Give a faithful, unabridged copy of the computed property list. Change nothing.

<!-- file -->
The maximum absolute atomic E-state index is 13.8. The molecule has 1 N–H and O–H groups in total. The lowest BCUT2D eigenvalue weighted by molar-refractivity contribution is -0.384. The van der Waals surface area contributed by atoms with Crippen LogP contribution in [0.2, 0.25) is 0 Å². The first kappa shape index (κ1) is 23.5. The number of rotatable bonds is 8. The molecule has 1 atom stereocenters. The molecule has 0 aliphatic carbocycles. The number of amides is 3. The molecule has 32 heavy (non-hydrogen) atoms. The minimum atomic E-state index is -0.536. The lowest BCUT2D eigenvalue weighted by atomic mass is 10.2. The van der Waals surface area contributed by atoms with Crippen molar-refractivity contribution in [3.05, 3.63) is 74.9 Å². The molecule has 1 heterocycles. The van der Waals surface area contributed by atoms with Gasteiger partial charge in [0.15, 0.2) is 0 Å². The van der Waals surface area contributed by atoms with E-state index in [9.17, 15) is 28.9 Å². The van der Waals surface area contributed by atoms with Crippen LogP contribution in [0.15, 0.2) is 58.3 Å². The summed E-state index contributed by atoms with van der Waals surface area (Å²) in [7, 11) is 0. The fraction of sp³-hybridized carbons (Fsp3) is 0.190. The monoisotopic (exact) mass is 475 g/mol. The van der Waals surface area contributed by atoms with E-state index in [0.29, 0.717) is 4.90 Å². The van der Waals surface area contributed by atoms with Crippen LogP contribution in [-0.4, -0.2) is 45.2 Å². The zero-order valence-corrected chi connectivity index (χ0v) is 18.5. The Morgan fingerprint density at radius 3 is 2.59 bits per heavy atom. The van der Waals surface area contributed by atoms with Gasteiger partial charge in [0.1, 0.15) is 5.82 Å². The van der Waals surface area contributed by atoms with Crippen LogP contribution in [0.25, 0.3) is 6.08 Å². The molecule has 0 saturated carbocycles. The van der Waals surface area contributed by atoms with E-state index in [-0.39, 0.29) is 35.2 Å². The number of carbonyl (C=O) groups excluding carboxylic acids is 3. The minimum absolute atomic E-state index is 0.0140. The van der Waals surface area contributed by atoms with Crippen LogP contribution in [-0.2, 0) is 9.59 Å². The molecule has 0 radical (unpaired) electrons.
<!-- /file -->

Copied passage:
The maximum absolute atomic E-state index is 13.8. The molecule has 1 N–H and O–H groups in total. The lowest BCUT2D eigenvalue weighted by molar-refractivity contribution is -0.384. The van der Waals surface area contributed by atoms with Crippen LogP contribution in [0.2, 0.25) is 0 Å². The first kappa shape index (κ1) is 23.5. The number of rotatable bonds is 8. The molecule has 1 atom stereocenters. The molecule has 0 aliphatic carbocycles. The number of amides is 3. The molecule has 32 heavy (non-hydrogen) atoms. The minimum atomic E-state index is -0.536. The lowest BCUT2D eigenvalue weighted by atomic mass is 10.2. The van der Waals surface area contributed by atoms with Crippen molar-refractivity contribution in [3.05, 3.63) is 74.9 Å². The molecule has 1 heterocycles. The van der Waals surface area contributed by atoms with Gasteiger partial charge in [0.15, 0.2) is 0 Å². The van der Waals surface area contributed by atoms with E-state index in [9.17, 15) is 28.9 Å². The van der Waals surface area contributed by atoms with Crippen LogP contribution in [0.15, 0.2) is 58.3 Å². The summed E-state index contributed by atoms with van der Waals surface area (Å²) in [7, 11) is 0. The fraction of sp³-hybridized carbons (Fsp3) is 0.190. The monoisotopic (exact) mass is 475 g/mol. The van der Waals surface area contributed by atoms with E-state index in [0.29, 0.717) is 4.90 Å². The van der Waals surface area contributed by atoms with Crippen LogP contribution in [-0.4, -0.2) is 45.2 Å². The zero-order valence-corrected chi connectivity index (χ0v) is 18.5. The Morgan fingerprint density at radius 3 is 2.59 bits per heavy atom. The van der Waals surface area contributed by atoms with Gasteiger partial charge in [0.1, 0.15) is 5.82 Å². The van der Waals surface area contributed by atoms with Crippen LogP contribution in [0.25, 0.3) is 6.08 Å². The molecule has 0 saturated carbocycles. The van der Waals surface area contributed by atoms with E-state index in [-0.39, 0.29) is 35.2 Å². The number of carbonyl (C=O) groups excluding carboxylic acids is 3. The minimum absolute atomic E-state index is 0.0140. The van der Waals surface area contributed by atoms with Crippen LogP contribution in [-0.2, 0) is 9.59 Å². The molecule has 0 radical (unpaired) electrons.